Blue Sea Add A Battery Switch and Diagram
The Blue Sea Add A Battery Dual Circuit System is a two-battery management system that simplifies switching between starting battery and house battery for boats. It is simple to use and install, and is designed to be used with alternators rated with a maximum output of 120 Amperes. This article describes two typical single-engine marine alternator charging systems, and details a common dual battery installation.
SINGLE BATTERY BANK, WITH A SINGLE ON/OFF SWITCH
In a common single battery system, both the starting and house loads are powered by a single battery. This results in the risk of draining the battery with a live well, fish finder or other large load. After the epic bite is over, your day could suddenly turn hectic if the battery is too low in voltage to start the engine.
For this single, dual purpose battery system, the voltage and capacity of the battery must be monitored, while limiting the number of accessories used.
Although this ON/OFF switch is simple to operate, keeping the battery charged may be difficult. Charge management is critical, but attending to it constantly detracts from the fun of boating. Failure to get it right could lead to a dead battery and a potentially dangerous situation.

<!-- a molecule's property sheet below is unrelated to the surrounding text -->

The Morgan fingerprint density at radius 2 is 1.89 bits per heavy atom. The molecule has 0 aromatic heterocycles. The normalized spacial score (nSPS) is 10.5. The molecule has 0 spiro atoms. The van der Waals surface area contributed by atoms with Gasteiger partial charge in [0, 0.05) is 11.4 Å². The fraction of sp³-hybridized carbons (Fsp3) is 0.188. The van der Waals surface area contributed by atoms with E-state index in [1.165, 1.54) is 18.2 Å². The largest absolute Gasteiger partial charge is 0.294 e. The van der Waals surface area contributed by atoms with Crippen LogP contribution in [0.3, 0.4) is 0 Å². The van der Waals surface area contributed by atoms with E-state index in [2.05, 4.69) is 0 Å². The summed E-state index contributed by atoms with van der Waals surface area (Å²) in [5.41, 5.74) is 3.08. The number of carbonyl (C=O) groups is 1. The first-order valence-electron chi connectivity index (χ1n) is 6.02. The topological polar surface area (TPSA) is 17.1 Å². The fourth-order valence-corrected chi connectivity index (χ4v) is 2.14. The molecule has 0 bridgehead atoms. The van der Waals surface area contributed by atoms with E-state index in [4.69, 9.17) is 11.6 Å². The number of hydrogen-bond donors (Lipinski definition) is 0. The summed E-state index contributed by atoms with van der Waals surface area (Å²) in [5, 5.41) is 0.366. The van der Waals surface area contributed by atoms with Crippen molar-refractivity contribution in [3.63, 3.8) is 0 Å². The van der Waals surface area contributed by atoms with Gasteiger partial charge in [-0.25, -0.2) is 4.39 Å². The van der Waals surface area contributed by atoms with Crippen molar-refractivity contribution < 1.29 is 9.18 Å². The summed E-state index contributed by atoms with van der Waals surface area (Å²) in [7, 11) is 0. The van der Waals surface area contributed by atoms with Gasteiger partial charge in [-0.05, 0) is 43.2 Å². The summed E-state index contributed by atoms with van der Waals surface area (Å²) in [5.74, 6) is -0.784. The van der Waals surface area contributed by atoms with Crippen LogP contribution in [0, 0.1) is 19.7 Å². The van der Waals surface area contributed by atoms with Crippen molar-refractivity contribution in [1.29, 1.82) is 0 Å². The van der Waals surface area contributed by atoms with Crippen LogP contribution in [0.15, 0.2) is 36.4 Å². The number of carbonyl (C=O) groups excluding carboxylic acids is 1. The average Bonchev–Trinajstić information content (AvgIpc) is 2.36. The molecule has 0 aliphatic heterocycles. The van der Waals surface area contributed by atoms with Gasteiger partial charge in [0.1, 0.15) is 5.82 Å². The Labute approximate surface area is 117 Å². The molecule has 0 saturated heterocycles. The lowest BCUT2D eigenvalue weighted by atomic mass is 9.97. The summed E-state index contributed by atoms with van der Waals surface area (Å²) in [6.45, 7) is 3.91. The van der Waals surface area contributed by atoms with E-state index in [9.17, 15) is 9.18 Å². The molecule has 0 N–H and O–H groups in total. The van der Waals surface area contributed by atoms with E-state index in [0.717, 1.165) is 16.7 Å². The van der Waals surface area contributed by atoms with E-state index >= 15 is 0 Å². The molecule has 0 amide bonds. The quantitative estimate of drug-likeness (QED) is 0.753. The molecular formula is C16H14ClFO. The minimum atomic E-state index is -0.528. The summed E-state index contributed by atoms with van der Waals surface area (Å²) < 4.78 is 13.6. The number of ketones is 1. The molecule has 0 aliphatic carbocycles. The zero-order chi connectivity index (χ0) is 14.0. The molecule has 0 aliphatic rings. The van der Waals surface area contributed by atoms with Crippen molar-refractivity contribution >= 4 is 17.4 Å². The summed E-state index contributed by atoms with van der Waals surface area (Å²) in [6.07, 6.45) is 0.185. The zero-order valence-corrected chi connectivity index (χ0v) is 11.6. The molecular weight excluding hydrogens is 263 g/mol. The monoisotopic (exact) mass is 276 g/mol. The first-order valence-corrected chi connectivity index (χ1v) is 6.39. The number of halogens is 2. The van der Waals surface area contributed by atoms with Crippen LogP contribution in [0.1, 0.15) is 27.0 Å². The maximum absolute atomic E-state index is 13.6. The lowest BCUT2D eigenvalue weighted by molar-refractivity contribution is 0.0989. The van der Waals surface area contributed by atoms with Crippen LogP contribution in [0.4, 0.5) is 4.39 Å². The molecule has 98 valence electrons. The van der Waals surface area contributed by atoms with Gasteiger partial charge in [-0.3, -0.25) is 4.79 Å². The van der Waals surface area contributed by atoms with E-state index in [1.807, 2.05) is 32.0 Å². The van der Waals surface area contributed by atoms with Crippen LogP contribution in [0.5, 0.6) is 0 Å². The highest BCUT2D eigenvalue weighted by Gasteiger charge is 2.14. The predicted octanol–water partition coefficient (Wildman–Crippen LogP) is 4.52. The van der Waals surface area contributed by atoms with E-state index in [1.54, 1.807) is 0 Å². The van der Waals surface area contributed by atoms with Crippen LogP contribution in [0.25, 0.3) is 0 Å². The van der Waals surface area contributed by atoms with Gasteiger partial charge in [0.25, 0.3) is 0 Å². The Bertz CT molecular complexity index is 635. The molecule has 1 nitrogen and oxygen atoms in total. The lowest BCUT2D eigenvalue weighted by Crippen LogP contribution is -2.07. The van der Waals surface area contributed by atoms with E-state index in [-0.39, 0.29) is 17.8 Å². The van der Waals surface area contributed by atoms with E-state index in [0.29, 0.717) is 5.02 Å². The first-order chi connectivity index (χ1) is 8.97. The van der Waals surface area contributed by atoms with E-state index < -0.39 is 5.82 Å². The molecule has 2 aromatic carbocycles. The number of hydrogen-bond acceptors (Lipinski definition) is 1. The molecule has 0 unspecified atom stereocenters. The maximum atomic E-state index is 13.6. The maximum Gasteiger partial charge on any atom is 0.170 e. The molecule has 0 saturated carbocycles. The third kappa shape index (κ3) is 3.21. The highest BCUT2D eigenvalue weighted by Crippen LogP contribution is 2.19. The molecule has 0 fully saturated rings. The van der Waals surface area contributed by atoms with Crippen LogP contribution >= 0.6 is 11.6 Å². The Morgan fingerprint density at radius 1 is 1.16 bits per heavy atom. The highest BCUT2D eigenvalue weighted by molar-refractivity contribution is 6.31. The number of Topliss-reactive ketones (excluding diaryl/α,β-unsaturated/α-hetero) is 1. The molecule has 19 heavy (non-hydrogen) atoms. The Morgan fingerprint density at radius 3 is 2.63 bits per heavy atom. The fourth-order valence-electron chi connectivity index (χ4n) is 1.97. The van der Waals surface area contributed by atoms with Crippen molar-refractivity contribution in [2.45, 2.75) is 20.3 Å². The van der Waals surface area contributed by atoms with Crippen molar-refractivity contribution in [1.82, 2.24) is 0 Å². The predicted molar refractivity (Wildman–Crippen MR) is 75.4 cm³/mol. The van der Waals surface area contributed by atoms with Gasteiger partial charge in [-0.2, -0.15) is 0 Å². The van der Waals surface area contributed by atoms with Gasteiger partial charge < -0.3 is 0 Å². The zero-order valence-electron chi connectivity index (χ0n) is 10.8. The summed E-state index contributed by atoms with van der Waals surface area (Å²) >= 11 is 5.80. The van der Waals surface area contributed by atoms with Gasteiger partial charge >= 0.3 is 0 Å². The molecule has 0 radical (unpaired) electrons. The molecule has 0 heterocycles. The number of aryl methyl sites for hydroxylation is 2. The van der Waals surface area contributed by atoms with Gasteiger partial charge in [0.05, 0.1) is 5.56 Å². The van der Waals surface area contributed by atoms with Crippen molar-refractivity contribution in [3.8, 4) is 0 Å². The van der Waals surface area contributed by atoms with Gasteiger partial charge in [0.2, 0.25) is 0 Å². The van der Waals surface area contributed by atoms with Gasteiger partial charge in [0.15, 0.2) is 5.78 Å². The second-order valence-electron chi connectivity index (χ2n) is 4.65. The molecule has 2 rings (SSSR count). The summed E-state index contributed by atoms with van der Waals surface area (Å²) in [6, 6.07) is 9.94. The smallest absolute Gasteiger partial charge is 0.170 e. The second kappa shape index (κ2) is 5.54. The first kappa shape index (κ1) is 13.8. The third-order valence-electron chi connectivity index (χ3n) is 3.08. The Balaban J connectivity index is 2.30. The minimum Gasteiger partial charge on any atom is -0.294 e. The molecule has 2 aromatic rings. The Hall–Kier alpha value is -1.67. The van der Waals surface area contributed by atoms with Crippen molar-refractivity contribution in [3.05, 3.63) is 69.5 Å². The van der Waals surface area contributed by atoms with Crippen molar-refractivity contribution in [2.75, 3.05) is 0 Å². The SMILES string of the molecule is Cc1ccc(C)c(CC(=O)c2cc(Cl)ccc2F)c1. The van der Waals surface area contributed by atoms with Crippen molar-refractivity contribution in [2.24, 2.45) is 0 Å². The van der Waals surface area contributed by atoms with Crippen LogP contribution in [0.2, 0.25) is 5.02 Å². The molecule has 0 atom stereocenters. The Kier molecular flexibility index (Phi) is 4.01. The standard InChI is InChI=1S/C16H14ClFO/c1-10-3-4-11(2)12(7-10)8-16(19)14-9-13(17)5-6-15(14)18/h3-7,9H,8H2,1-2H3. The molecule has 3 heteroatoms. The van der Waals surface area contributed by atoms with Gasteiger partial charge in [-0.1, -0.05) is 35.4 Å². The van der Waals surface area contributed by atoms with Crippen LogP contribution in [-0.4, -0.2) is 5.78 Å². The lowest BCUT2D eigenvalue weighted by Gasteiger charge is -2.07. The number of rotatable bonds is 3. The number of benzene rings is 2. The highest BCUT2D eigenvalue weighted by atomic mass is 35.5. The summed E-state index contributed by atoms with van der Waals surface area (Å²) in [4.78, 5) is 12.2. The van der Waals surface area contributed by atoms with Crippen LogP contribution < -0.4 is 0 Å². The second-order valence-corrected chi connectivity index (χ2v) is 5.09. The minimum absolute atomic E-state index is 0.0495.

TWO BATTERY BANKS, WITH A 4-POSITION BLUE SEA SELECTOR SWITCH
A common battery switch to handle additional loads beyond starting requirements is by adding a deep cycle battery and a blue sea 4-position battery switch. The 1, 2 and 1+2 Blue Sea switch safely allows loads from live wells, fish finders and GPS to happen.
The single battery system would not tolerate such demand for house loads and starting duty. With a dual battery set up, either battery can be used to start the engines in an emergency by selecting 1+2 position. The battery “one two” switch will also combine batteries for charging or emergency starting. When alternator charging of both batteries is desired, you must move the battery switch to the 1+2 position.
MUST REMEMBER WITH 4-POSITION BLUE SEA SELECTOR SWITCH
There can be a problem if you forget to move out of “1+2” position after charging both batteries. When the boats house loads are being used heavily, both batteries can be drained. If the switch is not moved into the 1 or 2 position, the house loads can over discharge both batteries to a point where engine starting cannot occur. It doesn’t take much to drain both batteries if house loads are heavy. A fully discharged battery is 10.5 volt or 1.75 volts per cell. A fully charged battery is about 2.2 volts per cell.